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To Catch a Cheating Athlete

As the athletes take centre stage at the Vancouver 2010 Winter Olympics and Paralympic Winter Games this month, chemists will be hard at work behind the scenes to catch athletes looking to win by taking drugs or blood products to artificially boost their performance during the competition.

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By Rajendrani Mukhopadhyay

As the athletes take centre stage at the Vancouver 2010 Winter Olympics and Paralympic Winter Games this month, chemists will be hard at work behind the scenes to catch athletes looking to win by taking drugs or blood products to artificially boost their performance during the competition.

Doping is as old as the games - the ancient Greeks ate special diets and potions to enhance their athletic prowess - but over time, the practice has become considerably more sophisticated. Sports authorities began introducing drug testing in the 1970s and today, a variety of techniques exist in specialised anti-doping laboratories to catch a myriad of performance-enhancing products.

The range of drugs that can potentially be abused is mind-boggling. Christiane Ayotte, a sports-doping expert at the National Institute of Scientific Research in Canada, is heading the doping control laboratory during the Vancouver games. She says that even if a drug is revealed by the authorities as being abused, it doesn't disappear from the roster of performance-enhancing substances. For example, Canadian sprinter Ben Johnson's spectacular downfall from sports glory in 1988 was triggered when stanozolol, an anabolic steroid, was found in his urine sample. But stanozolol continues to be detected today in some cheating athletes. 'There is a basic arsenal to which more and more substances are being added but no drug is disappearing, except perhaps the narcotics,' says Ayotte.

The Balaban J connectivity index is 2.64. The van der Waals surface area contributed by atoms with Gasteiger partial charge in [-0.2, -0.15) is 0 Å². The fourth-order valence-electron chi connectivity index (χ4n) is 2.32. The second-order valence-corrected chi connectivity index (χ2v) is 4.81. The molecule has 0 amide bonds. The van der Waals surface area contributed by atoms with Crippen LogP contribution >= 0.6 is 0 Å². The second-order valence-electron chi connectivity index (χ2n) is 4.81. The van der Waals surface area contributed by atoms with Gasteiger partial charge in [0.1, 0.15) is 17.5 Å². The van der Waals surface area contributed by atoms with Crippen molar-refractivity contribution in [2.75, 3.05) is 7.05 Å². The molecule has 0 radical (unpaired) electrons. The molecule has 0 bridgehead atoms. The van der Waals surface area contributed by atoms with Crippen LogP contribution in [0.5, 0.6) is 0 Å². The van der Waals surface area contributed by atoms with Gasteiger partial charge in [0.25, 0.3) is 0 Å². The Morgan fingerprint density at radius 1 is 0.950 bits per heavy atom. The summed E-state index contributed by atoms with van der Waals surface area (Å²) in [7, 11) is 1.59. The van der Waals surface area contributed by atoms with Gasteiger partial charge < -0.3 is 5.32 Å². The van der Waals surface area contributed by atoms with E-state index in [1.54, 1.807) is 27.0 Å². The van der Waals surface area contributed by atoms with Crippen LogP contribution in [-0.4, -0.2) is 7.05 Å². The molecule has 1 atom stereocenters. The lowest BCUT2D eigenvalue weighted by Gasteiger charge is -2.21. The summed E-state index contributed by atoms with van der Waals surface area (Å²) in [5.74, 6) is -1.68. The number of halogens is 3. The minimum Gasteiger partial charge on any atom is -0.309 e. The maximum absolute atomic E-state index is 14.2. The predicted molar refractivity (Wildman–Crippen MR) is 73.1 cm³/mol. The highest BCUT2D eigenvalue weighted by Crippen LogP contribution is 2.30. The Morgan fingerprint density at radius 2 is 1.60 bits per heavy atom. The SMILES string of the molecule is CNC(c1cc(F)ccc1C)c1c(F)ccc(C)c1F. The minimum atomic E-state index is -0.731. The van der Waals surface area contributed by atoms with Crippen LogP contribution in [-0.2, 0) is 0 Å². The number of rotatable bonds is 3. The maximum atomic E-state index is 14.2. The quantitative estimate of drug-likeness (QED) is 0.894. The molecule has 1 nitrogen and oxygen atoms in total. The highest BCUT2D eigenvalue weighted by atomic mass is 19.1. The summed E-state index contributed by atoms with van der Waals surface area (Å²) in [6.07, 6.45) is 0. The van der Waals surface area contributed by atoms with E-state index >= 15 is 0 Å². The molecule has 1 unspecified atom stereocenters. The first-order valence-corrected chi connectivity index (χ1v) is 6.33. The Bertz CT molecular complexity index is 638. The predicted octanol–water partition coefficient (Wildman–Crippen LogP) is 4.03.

Along with the anabolic steroids, testosterone and erythropoietin (EPO) continue to be abused. They are 'the two mainstay drugs and have been for 30 years,' says Don Catlin, a pioneer in the world of anti-doping testing and a founder of the non-profit organisation, Anti-Doping Research. "With EPO, you can deliver more oxygen to the cells and get better performance. That cuts across all fields of sports. Testosterone, being the main androgen for men and women, is a powerful drug, and if you can figure out a way to get it into [your] system and not trip the alarms, you can be a winner." 

Beating the cheats

Mass spectrometry (MS), in several forms, is the main workhorse in anti-doping laboratories. Samples are generally first screened to look for the tell-tale peaks in the spectra of most of the abused drugs. 

'We still have some substances which are very well detected by traditional gas chromatography-mass spectrometry [GC-MS] but we're going more and more into liquid chromatography-tandem mass spectrometry [LC-MS/MS] which allows us to reach some very low levels of detection,' explains Olivier Rabin, science director of the World Anti-Doping Agency (Wada). 'Now you have a whole range of mass spectrometry devices that allow you to reach levels of sensitivity that were not even dreamed of five years ago.'